Parliament's position on the 2012 draft budget
The EU budget is the Union's central overarching policy instrument for deciding on expenditure in various domains.
In 2012, Parliament and the Council disagreed over the total amount of the budget, with the Council demanding a smaller budget than in the previous year and Parliament calling for an increase.
The funding of the newly founded financial market supervisory bodies also proved contentious, as did the financial support for Parliament itself.
What was the Greens' position?
The Greens believe that the EU budget should be used to promote European and international solidarity, sustainable investment and European integration to create synergies which cannot be achieved at national level.
Every year we fight for a budget that promotes the ecological and social transformation of Europe's economy.
The budget serves as a powerful economic stimulant for many European regions, and this is especially important in the context of the current crisis.
It can also break new ground in other domains, triggering snowball effects. For all these reasons, the Greens want a well-funded EU budget.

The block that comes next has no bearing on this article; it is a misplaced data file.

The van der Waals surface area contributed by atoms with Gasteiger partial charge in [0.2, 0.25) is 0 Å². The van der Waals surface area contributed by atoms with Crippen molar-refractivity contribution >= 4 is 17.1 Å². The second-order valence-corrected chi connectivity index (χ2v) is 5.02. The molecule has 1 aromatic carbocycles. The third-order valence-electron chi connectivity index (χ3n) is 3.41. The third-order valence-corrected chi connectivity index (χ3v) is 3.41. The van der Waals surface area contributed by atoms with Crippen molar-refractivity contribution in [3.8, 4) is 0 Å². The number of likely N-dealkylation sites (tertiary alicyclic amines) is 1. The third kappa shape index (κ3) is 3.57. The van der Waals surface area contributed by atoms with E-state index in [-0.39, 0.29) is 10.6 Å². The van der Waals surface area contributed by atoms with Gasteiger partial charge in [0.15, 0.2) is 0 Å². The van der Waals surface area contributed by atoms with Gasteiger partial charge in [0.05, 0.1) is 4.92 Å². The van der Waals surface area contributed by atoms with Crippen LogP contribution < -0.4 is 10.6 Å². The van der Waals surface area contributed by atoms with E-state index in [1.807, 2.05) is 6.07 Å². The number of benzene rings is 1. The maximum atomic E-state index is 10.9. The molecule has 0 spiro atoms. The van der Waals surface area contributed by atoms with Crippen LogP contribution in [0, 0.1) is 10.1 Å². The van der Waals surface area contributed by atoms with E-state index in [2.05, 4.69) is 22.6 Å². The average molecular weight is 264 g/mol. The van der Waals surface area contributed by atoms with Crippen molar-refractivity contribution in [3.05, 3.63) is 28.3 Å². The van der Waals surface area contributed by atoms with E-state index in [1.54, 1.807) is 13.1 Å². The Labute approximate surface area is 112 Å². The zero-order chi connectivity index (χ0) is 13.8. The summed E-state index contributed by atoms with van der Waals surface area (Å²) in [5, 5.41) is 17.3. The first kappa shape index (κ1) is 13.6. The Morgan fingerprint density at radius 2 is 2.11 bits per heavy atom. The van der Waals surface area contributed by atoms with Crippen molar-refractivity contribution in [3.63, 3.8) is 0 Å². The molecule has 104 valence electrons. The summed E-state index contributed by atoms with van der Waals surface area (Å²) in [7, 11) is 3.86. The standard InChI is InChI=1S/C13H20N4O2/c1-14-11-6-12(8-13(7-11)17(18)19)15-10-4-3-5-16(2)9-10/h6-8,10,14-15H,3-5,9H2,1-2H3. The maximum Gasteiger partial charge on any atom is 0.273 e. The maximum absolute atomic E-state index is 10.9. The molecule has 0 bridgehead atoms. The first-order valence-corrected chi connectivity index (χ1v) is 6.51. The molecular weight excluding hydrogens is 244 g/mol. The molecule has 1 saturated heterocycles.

Did other MEPs accept the Greens' position?
Together with other major political groups in Parliament, the Greens managed to increase the funding for priorities under the EU 2020 strategy, which is designed to generate smart, sustainable and inclusive growth in the EU.
This money is invested in projects that benefit European citizens. We also received support for our demands on the Common Agricultural Policy (CAP).
A number of projects we supported, like Finance Watch, received funding.
Which points did the Greens lose?
However, we did not manage to prevent funds from being allocated to nuclear energy, including ITER.
And while the ALDE fortunately failed in its attempt to cut Structural Funds, our demands related to these funds proved unsuccessful.
The EPP and ALDE blocked our amendment proposing a cut in tobacco subsidies, and other amendments of ours on 'fair trade' and support for civil society in Tibet were also voted down by the EPP, ALDE, ECR and EFD.
Although our call to curb increases in Parliament's own budget was heeded, the EPP and ALDE insisted on having business flights for MEPs paid for by European taxpayers.
Lead MEP:Francesca Balzani (S&D), José Manuel Fernandes (EPP)
Green MEP responsible:Helga TRüpel
Staff contact:Tom Köller (Email)